008 – Real-World Counselling – Hidden Conditions – Immediacy – Therapeutic Process

008 – Real-World Counselling – Hidden Conditions – Immediacy – Therapeutic Process

subscribe_itunes button small

In the eighth episode of the Counselling Tutor Podcast, Ken Kelly and Rory Lees-Oakes discuss how counselling in the real world differs from skills practice in the classroom. ‘Theory with Rory’ looks at the hidden conditions of Carl Rogers, and Ken examines the skill of immediacy. Last but not least, the presenters define ‘therapeutic process’, and explain how you can identify when it is taking place.

Download your Truax and Carkhuff Empathy Scale

Counselling in the Real World

How do counselling skills differ in the real world? Does it feel very different from working with peers in the classroom? Rory and Ken debate the differences between the two situations, and highlight the importance of making best use of your skills practice in college, to prepare you for the challenge of counselling clients in your placement.

Key tips include the following:

  • Avoid the temptation just to chat with peers during triad time; really use the time you have to practise skills.
  • Audio-record your skills session (with your peer’s consent) and listen back to identify learning points.
  • Always bring real issues to your skills practice; even something apparently insignificant and mundane can lead to deep insights, while fabricated material rarely works well.
  • Use rating scales – for example, the Truax and Carkhuff Empathy Scale – to assess how you perform.
Download your Truax and Carkhuff Empathy Scale

The Hidden Conditions

Rory examines the hidden conditions of Carl Rogers. The three core conditions are relatively well-known – though Rogers never actually used the term ‘core conditions’! But in fact Rogers held that six conditions are necessary and sufficient to bring about constructive personality change:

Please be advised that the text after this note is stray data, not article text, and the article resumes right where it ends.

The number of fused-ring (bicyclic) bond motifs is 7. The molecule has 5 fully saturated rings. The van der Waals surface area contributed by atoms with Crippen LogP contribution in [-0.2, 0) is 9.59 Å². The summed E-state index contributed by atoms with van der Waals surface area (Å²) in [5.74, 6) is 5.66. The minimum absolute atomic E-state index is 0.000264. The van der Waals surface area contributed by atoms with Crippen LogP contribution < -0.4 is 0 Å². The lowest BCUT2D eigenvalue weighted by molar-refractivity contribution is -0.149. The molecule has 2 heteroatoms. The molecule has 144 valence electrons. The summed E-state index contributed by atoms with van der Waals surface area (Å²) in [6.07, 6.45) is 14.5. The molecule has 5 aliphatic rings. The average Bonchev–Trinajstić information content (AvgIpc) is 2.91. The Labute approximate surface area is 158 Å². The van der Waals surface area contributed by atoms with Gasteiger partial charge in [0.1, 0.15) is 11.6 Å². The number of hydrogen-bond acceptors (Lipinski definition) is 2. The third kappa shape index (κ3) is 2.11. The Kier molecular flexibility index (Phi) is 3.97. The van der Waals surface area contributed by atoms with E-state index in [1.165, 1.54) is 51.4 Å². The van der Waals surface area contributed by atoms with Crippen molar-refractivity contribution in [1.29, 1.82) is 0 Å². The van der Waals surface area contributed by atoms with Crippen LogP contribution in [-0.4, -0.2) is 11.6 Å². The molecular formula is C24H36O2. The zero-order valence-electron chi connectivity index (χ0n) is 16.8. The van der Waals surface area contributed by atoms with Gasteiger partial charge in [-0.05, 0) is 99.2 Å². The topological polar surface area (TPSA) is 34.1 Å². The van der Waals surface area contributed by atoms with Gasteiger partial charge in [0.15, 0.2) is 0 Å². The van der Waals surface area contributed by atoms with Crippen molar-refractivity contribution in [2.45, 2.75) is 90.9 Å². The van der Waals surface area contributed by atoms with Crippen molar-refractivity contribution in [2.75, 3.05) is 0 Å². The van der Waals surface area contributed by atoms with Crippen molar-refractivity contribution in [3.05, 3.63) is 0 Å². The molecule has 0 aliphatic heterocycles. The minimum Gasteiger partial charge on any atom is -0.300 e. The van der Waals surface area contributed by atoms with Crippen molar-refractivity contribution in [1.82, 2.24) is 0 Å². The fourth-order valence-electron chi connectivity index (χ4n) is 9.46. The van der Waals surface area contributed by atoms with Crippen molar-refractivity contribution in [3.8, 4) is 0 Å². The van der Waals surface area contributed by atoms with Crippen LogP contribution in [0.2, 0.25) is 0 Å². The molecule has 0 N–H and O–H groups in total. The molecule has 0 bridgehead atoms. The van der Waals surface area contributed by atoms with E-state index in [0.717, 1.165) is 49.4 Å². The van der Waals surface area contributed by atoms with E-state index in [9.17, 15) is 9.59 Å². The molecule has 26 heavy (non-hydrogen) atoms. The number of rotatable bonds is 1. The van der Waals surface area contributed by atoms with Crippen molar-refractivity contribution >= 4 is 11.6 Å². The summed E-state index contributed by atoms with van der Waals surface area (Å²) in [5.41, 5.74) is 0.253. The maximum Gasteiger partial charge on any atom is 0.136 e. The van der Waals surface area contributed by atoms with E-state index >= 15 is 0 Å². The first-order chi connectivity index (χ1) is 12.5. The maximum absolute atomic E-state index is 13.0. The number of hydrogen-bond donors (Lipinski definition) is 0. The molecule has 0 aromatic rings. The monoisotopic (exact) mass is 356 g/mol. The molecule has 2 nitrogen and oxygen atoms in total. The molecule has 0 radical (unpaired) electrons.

1. that the counsellor makes psychological contact with the client (i.e., they are ‘on the same page’ psychologically)
  2. that the client is incongruent (vulnerable or anxious)
  3. that the counsellor is congruent (genuine)
  4. that the counsellor experiences unconditional positive regard (UPR)  – non-judgemental warmth and acceptance – towards the client
  5. that the counsellor feels empathy towards the client
  6. that the client receives the congruence, UPR and empathy of the counsellor.

Numbers 1, 2 and 6 of the conditions are known as the ‘hidden’ (or the ‘counsellor’s’) conditions. Tony Merry has referred to these as the ‘lost’ conditions, and it is these that Rory examines here.

Psychological contact (condition 1) can be made only if the client is capable of giving informed consent; Rory discusses a number of barriers to this autonomy, giving examples from real life.

Some clients may be seeking not counselling but friendship, or expert advice (e.g. on debt management or the law). Or the client may not be ready for counselling, perhaps being at stage 1 or 2 of the seven stages of process (and so not yet open to change). In these cases, condition 2 would not be met, and referral to a more suitable service would be the ethical course of action.

Finally, if a client is unable to trust the counsellor (for example, due to transference), or the two simply do not gel, condition 6 will not be met. If this difficulty cannot be resolved, referral to another therapist would be appropriate.

Immediacy

Ken outlines the potential risks of this advanced counselling skill, and looks at when it is appropriate to use it in therapy. In immediacy, the therapist brings the ‘here and now’ into focus by sharing something that is going on in the counsellor’s own awareness: what you are feeling, thinking or sensing. Some may call this a ‘gut feel’ or a ‘hunch’; it is often based on the very human ability to be intuitive.

When the counsellor gets it wrong, the result can be a momentary fracturing of the therapeutic relationship. For this reason, immediacy should be used only when trust has been developed, and there is relational depth. But when immediacy resonates with the client, it is almost magical. The client feels they are truly understood and the relationship is taken to a deeper level.

Therapeutic Process

What is therapeutic process? To give a definition of this, we need to identify what modality is being used. Rory and Ken debate what therapeutic process is and give different examples of how it shows in various settings.

In the person-centred context, therapeutic process relates to Rogers’ seven stages of process, and how the client moves from rigidity to fluidity, becoming a more fully functioning person. Therapeutic process continues outside of the counselling room as the client works through material brought into awareness during the session.

Links and Resources

Counselling Tutor Facebook group

  • Lizzie

    Excellent thank you